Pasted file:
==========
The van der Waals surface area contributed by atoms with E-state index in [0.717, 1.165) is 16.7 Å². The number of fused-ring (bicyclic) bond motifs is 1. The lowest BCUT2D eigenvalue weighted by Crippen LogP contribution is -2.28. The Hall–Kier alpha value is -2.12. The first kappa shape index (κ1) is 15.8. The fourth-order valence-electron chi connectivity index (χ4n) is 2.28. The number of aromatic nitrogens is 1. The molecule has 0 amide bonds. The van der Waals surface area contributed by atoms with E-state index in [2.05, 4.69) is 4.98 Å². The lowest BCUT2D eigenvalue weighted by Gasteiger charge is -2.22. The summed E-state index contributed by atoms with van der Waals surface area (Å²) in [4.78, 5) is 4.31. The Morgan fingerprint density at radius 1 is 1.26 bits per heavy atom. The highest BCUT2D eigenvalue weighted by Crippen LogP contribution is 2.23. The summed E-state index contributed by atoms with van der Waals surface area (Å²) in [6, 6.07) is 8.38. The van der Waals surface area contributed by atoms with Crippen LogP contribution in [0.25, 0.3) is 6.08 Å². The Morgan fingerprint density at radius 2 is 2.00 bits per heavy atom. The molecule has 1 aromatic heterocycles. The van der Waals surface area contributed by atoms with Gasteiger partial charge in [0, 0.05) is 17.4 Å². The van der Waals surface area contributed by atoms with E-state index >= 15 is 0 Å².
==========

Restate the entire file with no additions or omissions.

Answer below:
The van der Waals surface area contributed by atoms with E-state index in [0.717, 1.165) is 16.7 Å². The number of fused-ring (bicyclic) bond motifs is 1. The lowest BCUT2D eigenvalue weighted by Crippen LogP contribution is -2.28. The Hall–Kier alpha value is -2.12. The first kappa shape index (κ1) is 15.8. The fourth-order valence-electron chi connectivity index (χ4n) is 2.28. The number of aromatic nitrogens is 1. The molecule has 0 amide bonds. The van der Waals surface area contributed by atoms with E-state index in [2.05, 4.69) is 4.98 Å². The lowest BCUT2D eigenvalue weighted by Gasteiger charge is -2.22. The summed E-state index contributed by atoms with van der Waals surface area (Å²) in [4.78, 5) is 4.31. The Morgan fingerprint density at radius 1 is 1.26 bits per heavy atom. The highest BCUT2D eigenvalue weighted by Crippen LogP contribution is 2.23. The summed E-state index contributed by atoms with van der Waals surface area (Å²) in [6, 6.07) is 8.38. The van der Waals surface area contributed by atoms with Crippen LogP contribution in [0.25, 0.3) is 6.08 Å². The Morgan fingerprint density at radius 2 is 2.00 bits per heavy atom. The molecule has 1 aromatic heterocycles. The van der Waals surface area contributed by atoms with Gasteiger partial charge in [0, 0.05) is 17.4 Å². The van der Waals surface area contributed by atoms with E-state index >= 15 is 0 Å².